What happened, in a basic sense, was that I turned my story in, and rather than receiving almost any praise, what I got was a slew of unspecific complaints. The vagueness of most of the comments really bothered me because sure, I can take criticism, but only if it is specific and provides ways of thinking about remedies. And let’s face it. My draft was not perfect by any means. I did not think it was upon turning it in. But it was also not totally wretched either. Hearing some honest, specific praise about my piece would have helped me understand what I should keep in the story, and what techniques I was effectively using to convey emotion, character development, and voice.
As most Creative Writing teachers will tell you, a workshop can often take on a life of its own and stumble into a direction that is unhelpful for the writer. Unfortunately, because it is the readers that lead the workshop, the writer cannot respond to the points raised, even to ask questions of the group. Although there are valid reasons for this (i.e. writers might derail their own workshops with tons of questions, arguments with peers, etc.), it can have detrimental effects on a writer who cares about their story and wants to know why something didn’t work for the readers and what, in specific, could be changed so that it does.
I think what happened in my class is something that’s pretty common amongst people who are not formally trained in giving praise. What I noticed is that, after a certain point of only hearing criticism of my piece, I started to entirely shut down. Even if they had given me the best suggestions in the world, by the last fourth of the workshop, I was so emotionally drained from hearing so much negativity that I was flat out defeated. I admit that there could have been some wonderfully specific, nuanced, and respectfully phrased criticism by the end of the workshop that I just did not hear. The point I am trying to make here is not that my classmates are bad people, or that they were intentionally hurting my feelings. In fact, I’ve found some of my best friends in Creative Writing workshops because they are often very warm and inquisitive people. So, do I blame my classmates or teacher for this experience? Most definitely not. It’s clear that what they were lacking was three things: praise, empathy, and productive interruption. These are the rules I’ve taken from the experience…
Rule number 1: Tornadoes are not welcome in a Creative Writing Workshop. But PRAISE is! So, validate until you think your tongue and pen will bleed. Not the fluffy kind of praise we all roll our eyes at, but specific and honest validation that helps writers find confidence in their voices and ideas.
Rule number 2: Empathize. Empathize. Empathize. Writing is tricky business. Remind others that you did not pop out of the womb, pen in hand. In other words, it’s important to acknowledge that writing is a difficult process, and none of us were born with intrinsic writing skills — they were learned.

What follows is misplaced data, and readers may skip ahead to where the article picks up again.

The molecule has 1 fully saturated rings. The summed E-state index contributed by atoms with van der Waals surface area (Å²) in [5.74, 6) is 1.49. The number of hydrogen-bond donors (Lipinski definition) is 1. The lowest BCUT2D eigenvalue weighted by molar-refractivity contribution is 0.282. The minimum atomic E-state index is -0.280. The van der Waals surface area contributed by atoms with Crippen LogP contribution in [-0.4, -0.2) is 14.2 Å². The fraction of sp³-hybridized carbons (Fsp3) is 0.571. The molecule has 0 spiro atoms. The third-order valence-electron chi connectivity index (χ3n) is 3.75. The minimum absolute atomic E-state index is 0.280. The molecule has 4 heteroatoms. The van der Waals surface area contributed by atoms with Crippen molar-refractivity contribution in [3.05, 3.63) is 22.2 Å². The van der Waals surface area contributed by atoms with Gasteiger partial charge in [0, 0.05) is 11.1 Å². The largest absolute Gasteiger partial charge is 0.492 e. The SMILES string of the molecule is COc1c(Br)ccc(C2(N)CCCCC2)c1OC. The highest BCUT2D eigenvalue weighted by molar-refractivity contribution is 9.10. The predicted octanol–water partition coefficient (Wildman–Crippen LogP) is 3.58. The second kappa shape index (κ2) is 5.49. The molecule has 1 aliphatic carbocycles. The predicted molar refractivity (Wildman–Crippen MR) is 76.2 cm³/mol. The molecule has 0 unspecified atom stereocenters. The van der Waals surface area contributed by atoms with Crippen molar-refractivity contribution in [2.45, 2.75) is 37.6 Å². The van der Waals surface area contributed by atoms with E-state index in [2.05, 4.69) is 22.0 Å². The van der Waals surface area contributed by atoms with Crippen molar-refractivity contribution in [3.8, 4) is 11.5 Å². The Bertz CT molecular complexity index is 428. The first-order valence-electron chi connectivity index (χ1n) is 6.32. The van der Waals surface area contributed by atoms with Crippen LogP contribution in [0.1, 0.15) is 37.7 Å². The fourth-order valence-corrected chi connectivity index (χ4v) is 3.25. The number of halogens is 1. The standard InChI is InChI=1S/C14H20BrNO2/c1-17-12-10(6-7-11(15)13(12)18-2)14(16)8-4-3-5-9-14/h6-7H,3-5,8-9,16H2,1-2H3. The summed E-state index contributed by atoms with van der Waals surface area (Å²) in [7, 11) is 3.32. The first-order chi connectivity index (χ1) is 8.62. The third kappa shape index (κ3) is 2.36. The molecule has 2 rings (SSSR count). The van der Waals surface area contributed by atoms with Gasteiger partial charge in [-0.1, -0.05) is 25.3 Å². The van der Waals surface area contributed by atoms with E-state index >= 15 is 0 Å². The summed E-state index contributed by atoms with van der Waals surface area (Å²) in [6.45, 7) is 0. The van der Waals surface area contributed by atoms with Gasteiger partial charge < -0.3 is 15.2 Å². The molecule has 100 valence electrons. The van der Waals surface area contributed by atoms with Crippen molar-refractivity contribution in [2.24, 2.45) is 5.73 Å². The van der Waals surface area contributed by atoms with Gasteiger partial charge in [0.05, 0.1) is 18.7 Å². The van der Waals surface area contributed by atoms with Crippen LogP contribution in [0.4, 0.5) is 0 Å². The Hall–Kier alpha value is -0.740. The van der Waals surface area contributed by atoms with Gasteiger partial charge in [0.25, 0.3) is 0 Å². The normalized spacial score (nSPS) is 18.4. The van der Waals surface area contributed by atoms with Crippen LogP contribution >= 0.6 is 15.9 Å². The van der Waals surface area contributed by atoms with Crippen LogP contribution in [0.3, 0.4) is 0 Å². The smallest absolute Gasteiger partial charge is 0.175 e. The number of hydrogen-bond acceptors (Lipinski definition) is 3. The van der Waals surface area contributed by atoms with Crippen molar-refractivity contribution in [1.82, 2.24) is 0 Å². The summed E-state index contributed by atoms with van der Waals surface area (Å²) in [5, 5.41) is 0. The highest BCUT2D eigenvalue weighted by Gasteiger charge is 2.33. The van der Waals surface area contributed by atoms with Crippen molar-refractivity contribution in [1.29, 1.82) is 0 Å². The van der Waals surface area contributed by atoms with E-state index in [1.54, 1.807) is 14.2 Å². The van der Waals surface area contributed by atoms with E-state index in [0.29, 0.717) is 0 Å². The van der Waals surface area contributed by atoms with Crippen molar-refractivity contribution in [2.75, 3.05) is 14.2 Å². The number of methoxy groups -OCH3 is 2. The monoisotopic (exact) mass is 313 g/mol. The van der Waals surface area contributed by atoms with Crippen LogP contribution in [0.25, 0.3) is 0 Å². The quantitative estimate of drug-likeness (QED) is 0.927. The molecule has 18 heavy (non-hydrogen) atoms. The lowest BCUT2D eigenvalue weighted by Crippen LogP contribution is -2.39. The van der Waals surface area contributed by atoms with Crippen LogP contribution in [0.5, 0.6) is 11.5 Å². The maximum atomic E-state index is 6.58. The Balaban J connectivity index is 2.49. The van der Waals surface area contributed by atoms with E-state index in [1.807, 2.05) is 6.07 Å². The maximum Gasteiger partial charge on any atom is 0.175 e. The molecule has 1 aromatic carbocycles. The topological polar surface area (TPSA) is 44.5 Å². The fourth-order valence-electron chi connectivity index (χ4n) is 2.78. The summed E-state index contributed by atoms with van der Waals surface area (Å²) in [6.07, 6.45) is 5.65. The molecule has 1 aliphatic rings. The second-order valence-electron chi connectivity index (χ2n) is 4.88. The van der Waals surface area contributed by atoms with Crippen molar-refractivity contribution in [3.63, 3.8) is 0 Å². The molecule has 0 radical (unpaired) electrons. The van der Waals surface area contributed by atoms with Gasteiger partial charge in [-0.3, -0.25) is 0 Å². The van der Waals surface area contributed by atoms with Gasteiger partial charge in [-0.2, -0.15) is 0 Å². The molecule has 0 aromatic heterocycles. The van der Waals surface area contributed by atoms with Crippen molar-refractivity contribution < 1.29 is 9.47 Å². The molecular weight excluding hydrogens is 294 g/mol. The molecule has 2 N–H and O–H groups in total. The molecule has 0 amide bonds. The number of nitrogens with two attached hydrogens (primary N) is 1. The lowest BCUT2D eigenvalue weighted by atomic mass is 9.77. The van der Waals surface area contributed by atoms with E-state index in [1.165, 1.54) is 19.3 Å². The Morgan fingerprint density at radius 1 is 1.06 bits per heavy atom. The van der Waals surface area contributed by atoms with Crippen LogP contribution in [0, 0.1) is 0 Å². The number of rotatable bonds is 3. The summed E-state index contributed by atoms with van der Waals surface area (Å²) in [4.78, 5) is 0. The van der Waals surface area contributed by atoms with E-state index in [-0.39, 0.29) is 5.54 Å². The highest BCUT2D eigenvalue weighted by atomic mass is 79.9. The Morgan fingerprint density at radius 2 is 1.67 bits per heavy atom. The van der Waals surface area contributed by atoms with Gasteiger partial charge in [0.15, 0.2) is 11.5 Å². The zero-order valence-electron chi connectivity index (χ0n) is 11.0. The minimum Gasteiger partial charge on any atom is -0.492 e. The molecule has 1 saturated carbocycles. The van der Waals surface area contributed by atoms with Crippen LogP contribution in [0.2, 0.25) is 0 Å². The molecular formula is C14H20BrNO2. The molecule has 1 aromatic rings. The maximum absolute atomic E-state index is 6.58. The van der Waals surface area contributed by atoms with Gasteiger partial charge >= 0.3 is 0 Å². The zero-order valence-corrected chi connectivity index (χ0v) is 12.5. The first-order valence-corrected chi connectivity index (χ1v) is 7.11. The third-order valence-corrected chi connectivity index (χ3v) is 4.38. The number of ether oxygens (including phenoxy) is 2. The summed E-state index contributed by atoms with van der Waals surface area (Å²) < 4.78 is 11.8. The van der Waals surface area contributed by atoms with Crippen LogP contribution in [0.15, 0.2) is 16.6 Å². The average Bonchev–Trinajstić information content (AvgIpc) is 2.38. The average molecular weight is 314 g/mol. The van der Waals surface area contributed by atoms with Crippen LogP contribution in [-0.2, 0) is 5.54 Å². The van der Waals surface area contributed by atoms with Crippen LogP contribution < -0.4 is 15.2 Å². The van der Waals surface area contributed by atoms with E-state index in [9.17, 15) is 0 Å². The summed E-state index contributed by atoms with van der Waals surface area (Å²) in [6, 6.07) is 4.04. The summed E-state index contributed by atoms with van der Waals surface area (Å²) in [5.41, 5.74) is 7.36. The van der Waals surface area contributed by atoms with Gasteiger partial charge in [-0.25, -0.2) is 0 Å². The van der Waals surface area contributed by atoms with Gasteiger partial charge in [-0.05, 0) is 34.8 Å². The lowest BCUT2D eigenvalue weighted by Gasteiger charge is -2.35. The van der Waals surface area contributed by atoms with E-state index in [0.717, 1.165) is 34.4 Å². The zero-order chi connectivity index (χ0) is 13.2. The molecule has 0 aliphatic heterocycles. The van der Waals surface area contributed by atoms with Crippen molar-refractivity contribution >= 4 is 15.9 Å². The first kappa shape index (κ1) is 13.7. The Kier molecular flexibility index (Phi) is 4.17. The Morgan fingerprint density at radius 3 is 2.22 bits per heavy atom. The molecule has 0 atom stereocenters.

Rule number 3: Don’t be afraid to interrupt an unproductive peer workshop with a question. Distraction mentality can take over, hammering one point into the ground, while other significant ideas are left in the lurch, so ask away!
This episode helped me more clearly articulate many of the rules I have found myself following while teaching the Rose Pathways Writing Workshop. One lesson I’ve learned through this experience is that young writers, and really, all writers, need to hear that they are doing something right. Whether it is a simple sentence or a paragraph that feels honest, or a piece of evidence that has been supported well, writers just need to hear that they haven’t completely missed the mark. All of their ideas aren’t totally wrong. Because let’s face it. It is incredibly scary trying to translate the perfect image you have in your head onto a blank page. And it’s even harder when what is put onto that page is dictated by arbitrary prompts and professorial requirements. The difficulty can be overcome, however, by finding what’s good in someone’s writing.
I use praise in both my writing and in my teaching. In my writing, I have found praise is essential to cutting through writer’s block. While crafting a description or a moment of dialogue, my inner critic often sneaks into my thoughts, attempting to prevent me from accessing any truths I may have inside of me. However, I must combat this critic by finding something, anything, that I like about my piece. It could be a simple turn of phrase that sounds just right, or an image that feels emotionally salient, but I find one thing that I like about my piece. Doing this helps me to remember that I do have something to say, and that I must not listen to my inner critic when I am finding a way to say it. To me, praise is also an essential part of teaching because without it, we are left floundering in a sea of our own doubts, frustrations and cross outs. I’ve found that giving honest, specific praise to my students can transform their ability to fill up that horrifying blank page. And watching students build confidence in their skills as writers and thinkers is worth every moment of treasure hunting I do.